When Grandpa Was A Boy, Were There Any Dinosaurs?

Tag archive: 1919

“Basket Case”

1919: “Basket case”, in its original sense, referred not to an economy gone to pot, but was American military slang for a soldier who had lost all four limbs on the battlefield and needed to be literally carried around in a basket.

Source: Jonathon Green, Cassell’s Dictionary of Slang (2005), p. 75

Flying Felines

1919: John Alcock and Arthur Whitten Brown, who became the first men to fly an aeroplane non-stop across the Atlantic, and the crew of the airship R34, which traversed the ocean in both directions, grabbed the headlines, but it was also a good year for flying cats. A tabby kitten named Whoopsie stowed away on the outbound flight of the R34, and Alcock and Brown were accompanied on their flight by two stuffed black cat mascots, Lucky Jim and Twinkletoe.

Sources: Sir John Alcock and Sir Arthur Whitten Brown, Our Transatlantic Flight (1969), p. 67; George Rosie, Flight of the Titan: The Story of the R34 (2010), pp. 102, 157, 163

End Of The Line

1919: On a stormy night at the end of December 1879, a dozen central spans of the Tay railway bridge at Dundee collapsed while a train was crossing. The train tumbled 30 metres into the Firth of Tay, killing everyone on board – about 75 passengers and crew – and smashing the carriages. The engine, however, North British Railways No. 224, was scarcely damaged. It was salvaged, repaired and put back to work. Nicknamed “The Diver”, it remained in service until 1919.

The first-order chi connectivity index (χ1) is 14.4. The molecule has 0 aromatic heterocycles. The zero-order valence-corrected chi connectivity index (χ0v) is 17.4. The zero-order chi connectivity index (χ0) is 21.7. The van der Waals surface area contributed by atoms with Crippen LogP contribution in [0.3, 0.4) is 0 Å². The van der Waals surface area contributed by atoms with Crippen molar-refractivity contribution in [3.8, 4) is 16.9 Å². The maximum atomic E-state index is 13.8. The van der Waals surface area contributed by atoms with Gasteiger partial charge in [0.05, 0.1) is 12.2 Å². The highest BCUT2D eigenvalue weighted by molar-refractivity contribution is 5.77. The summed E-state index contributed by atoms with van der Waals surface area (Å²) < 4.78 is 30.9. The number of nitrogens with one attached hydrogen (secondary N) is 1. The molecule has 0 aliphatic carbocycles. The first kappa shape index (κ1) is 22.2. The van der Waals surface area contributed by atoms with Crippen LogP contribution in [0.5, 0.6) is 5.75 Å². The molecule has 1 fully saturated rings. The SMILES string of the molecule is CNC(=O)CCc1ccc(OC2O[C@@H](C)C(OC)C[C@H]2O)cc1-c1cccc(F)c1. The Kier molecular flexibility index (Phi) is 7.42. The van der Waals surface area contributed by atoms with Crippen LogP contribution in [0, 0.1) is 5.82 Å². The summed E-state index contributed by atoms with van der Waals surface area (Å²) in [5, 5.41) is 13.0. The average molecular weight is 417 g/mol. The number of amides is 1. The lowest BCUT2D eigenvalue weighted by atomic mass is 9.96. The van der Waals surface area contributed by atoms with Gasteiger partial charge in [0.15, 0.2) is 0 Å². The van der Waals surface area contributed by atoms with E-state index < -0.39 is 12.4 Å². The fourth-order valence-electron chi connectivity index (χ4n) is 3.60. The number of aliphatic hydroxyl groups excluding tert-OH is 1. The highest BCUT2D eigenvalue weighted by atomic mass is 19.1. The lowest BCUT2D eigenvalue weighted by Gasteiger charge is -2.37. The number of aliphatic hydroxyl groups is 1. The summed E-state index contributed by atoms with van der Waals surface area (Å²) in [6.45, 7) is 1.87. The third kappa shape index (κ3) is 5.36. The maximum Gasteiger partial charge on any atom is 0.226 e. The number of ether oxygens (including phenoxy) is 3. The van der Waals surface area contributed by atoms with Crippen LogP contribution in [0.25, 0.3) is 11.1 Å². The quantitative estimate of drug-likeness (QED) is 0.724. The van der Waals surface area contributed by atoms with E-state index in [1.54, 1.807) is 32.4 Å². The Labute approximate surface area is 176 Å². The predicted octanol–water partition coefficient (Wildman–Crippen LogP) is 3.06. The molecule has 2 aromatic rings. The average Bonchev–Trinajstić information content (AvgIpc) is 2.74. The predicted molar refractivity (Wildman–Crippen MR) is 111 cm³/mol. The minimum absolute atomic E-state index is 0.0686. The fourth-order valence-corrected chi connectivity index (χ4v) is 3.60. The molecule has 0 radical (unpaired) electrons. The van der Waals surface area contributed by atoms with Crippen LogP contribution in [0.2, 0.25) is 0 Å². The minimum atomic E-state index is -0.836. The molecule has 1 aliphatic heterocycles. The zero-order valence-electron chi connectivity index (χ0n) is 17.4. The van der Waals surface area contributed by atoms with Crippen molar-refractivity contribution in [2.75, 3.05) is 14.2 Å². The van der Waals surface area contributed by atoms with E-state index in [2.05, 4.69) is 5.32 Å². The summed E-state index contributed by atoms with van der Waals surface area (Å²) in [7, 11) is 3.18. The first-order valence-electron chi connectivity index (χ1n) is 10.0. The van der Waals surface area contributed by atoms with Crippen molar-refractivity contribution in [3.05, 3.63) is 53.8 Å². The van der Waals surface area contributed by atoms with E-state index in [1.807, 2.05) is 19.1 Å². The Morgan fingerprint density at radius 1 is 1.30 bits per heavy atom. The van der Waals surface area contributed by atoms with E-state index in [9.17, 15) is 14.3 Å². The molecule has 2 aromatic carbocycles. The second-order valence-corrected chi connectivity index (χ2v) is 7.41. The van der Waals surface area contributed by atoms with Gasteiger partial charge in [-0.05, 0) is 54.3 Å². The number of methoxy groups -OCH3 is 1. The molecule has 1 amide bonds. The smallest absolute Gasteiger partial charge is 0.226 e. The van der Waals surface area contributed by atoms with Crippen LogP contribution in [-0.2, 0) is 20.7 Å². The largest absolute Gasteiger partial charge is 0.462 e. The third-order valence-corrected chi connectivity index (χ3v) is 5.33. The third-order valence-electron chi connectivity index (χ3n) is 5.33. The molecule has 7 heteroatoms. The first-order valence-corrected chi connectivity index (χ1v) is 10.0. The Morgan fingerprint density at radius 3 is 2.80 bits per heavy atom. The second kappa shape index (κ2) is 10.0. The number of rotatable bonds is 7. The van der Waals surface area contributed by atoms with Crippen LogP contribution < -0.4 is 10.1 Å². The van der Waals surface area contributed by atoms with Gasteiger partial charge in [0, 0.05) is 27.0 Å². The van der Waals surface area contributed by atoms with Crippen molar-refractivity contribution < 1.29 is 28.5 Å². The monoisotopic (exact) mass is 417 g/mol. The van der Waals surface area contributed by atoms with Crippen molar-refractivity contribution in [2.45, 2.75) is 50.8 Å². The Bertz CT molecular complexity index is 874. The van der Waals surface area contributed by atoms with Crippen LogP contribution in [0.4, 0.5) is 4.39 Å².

Source: David Swinfen, The Fall of the Tay Bridge (1994), p. 56

Viscous Killer Strikes In Boston

The aftermath of Boston’s molasses disaster

1919: The Boston molasses flood of 1919 would have been comical, were it not for the resulting deaths, injuries and destruction. Shortly after midday on 15 January, a huge molasses storage tank near the Boston waterfront burst. One might have expected the viscous liquid to have oozed from the tank and to have slowly spread out to form a gooey brown lake. In fact, the molasses surged out in a wave almost as high as a house, moving faster than a man could run. Nearby buildings were swept off their foundations. People were crushed or smothered. Twenty-one died and 150 were injured.

Source: http://edp.org/molpark.htm

“Out Of The Vents Rushed Steam And Oil And Air”

Tug alongside a scuttled German destroyer at Scapa Flow

1919: For the children of Stromness, in the Orkneys, conditions on 21 June were ideal for their school outing – a warm, windless day, a clear sky, a gentle swell on the sea. Once the children had embarked on the Flying Kestrel, the Admiralty tender cast off and steamed out into Scapa Flow, past the long lines of German warships interned there since the armistice.

“We came face to face with the German Fleet, some of them huge battleships that made our own vessel look ridiculous,” recalled James Taylor, one of the schoolchildren. He was 15 years old; 20 years later he wrote a vivid account of what happened next.

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